Algae-Eating Shrimp:
The New Janitorial Crew

(Unedited version)
Originally appeared in the November 2005 issue of
Tropical Fish Hobbyist Magazine

Shrimp are one of the new really hot areas in freshwater aquaria. Many are used for algae control. The popularity of these interesting little invertebrates is bringing new species in to the hobby. Though freshwater shrimp are a relatively new area of aquarium keeping in the United States they have been used in other countries for some time.

Shrimp Biology

Shrimp are crustaceans. These animals have a hard outer shell called an exoskeleton. The most distinguishing features that separate the crustaceans from other Arthropods are the two pair of antennae on their heads and their branched appendages. The larger shrimp (including the ones I'll mention in this months column) crabs, lobsters and crayfish are all decapods, meaning they usually have 10 legs, in 5 pairs. The larger pair of legs that develop into pinchers are called chelipeds. There are approximately 45,000 species of Crustaceans, most of which live in the oceans. Other crustaceans include the isopods, like sow bugs and copepods which include much of the oceanic plankton.

The shrimp used for algae eating in the aquarium are small freshwater shrimp. With all aquarium animals consider the size of the shrimp, and the size and temperament of its proposed tank mates before including them in your aquarium. Large aggressive fish will consider your new shrimp as a lovely appetizer.

Be sure your shrimp have food. If they have eaten all the algae in your tank or you have types of algae that the species of your shrimp don't eat, then they will need supplemental foods. There are special dry foods for shrimp and crabs in pellet or tablet forms. Many of the algae eating shrimp will also eat blanched zucchini or spinach.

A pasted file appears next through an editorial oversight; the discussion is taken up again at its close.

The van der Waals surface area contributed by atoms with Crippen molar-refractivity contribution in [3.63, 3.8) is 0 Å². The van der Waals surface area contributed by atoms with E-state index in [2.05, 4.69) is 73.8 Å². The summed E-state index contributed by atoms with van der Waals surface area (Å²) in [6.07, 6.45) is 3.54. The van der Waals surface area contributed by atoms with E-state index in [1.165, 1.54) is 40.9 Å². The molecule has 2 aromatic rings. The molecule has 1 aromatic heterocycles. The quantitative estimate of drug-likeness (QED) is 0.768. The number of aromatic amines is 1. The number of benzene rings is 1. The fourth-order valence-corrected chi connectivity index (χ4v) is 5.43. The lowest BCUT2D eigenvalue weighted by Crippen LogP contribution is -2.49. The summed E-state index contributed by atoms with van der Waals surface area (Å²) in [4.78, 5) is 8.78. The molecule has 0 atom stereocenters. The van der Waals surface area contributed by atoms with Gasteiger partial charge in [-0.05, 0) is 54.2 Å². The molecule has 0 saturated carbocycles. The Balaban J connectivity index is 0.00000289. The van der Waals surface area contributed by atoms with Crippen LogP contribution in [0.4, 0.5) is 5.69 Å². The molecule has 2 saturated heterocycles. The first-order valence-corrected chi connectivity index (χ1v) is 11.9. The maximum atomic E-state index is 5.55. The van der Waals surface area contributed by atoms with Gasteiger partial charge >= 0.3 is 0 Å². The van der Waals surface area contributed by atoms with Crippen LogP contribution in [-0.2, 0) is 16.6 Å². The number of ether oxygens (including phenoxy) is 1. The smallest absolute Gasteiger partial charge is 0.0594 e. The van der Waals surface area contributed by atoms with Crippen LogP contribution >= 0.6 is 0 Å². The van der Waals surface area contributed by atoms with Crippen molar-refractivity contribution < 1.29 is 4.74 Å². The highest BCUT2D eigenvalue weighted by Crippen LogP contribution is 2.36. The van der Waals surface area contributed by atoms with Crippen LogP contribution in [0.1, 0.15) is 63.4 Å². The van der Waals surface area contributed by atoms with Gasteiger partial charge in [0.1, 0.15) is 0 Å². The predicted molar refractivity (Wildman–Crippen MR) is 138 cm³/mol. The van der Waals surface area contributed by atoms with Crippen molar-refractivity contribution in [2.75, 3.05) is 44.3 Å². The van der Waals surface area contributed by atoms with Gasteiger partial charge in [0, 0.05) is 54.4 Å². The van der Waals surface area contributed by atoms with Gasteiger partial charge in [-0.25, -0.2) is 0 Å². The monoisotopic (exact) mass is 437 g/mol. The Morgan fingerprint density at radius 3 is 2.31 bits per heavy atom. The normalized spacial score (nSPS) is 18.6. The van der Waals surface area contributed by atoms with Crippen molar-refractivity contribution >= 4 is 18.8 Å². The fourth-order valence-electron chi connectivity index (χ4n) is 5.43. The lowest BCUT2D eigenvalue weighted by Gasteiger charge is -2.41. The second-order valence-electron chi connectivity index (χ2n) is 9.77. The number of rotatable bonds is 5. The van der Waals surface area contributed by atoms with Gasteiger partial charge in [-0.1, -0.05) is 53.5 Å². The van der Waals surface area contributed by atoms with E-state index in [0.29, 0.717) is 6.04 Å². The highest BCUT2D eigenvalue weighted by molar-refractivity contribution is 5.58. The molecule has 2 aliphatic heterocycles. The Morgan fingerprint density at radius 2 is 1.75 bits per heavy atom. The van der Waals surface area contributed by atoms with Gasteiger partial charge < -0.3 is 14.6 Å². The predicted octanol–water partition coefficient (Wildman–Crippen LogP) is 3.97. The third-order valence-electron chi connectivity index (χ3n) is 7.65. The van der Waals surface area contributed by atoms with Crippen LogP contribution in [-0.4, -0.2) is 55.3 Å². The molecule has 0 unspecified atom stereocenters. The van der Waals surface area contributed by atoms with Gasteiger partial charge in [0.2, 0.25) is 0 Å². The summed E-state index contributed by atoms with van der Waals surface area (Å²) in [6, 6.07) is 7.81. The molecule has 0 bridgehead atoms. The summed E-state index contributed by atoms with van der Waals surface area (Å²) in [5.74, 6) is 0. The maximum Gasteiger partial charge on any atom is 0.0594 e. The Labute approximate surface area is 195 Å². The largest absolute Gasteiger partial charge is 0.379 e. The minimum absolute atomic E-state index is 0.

Ghost Shrimp

The shrimp that was first most commonly seen in the hobby in the United States is the simple ghost shrimp. These shrimp are native to portions of the Southern States and of the genus Palaeomonetes. There may be more than one similar species being sold under the name ghost shrimp. They are also sometimes called grass shrimp or glass shrimp. These shrimp were first used as live foods for large fish, and often still are. They are usually very inexpensive particularly when compared to the other shrimp that are now being offered.

After the publication of the very popular and beautiful Nature Aquarium books by Mr. Takashi Amano which illustrated the use of shrimp as an algae control animal, many aquarists in the United States wanted to try shrimp in their tanks too. Ghost shrimp were the only shrimp readily available to us at the time. Several aquarists, including myself decided to see if these inexpensive little shrimp would be effective at controlling algae too, and they are.